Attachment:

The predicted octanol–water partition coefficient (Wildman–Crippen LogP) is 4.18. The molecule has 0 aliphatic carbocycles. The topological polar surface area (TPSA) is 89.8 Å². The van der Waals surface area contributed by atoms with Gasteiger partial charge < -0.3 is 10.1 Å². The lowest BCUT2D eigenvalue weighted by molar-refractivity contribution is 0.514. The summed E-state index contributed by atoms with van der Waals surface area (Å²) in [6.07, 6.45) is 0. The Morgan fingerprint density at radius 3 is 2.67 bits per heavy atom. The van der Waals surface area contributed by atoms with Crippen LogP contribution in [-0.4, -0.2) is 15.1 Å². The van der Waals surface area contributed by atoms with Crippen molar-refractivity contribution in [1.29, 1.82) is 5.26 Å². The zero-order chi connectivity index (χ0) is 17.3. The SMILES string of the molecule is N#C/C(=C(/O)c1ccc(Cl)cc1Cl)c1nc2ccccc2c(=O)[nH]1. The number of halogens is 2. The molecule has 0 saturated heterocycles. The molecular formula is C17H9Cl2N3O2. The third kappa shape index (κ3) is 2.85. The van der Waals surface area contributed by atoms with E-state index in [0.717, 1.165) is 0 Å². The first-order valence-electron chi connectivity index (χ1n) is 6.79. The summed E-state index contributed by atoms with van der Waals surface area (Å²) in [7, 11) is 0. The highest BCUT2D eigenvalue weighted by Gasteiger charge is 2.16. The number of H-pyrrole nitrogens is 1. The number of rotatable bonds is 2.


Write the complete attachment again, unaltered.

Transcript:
The predicted octanol–water partition coefficient (Wildman–Crippen LogP) is 4.18. The molecule has 0 aliphatic carbocycles. The topological polar surface area (TPSA) is 89.8 Å². The van der Waals surface area contributed by atoms with Gasteiger partial charge < -0.3 is 10.1 Å². The lowest BCUT2D eigenvalue weighted by molar-refractivity contribution is 0.514. The summed E-state index contributed by atoms with van der Waals surface area (Å²) in [6.07, 6.45) is 0. The Morgan fingerprint density at radius 3 is 2.67 bits per heavy atom. The van der Waals surface area contributed by atoms with Crippen LogP contribution in [-0.4, -0.2) is 15.1 Å². The van der Waals surface area contributed by atoms with Crippen molar-refractivity contribution in [1.29, 1.82) is 5.26 Å². The zero-order chi connectivity index (χ0) is 17.3. The SMILES string of the molecule is N#C/C(=C(/O)c1ccc(Cl)cc1Cl)c1nc2ccccc2c(=O)[nH]1. The number of halogens is 2. The molecule has 0 saturated heterocycles. The molecular formula is C17H9Cl2N3O2. The third kappa shape index (κ3) is 2.85. The van der Waals surface area contributed by atoms with E-state index in [0.717, 1.165) is 0 Å². The first-order valence-electron chi connectivity index (χ1n) is 6.79. The summed E-state index contributed by atoms with van der Waals surface area (Å²) in [7, 11) is 0. The highest BCUT2D eigenvalue weighted by Gasteiger charge is 2.16. The number of H-pyrrole nitrogens is 1. The number of rotatable bonds is 2.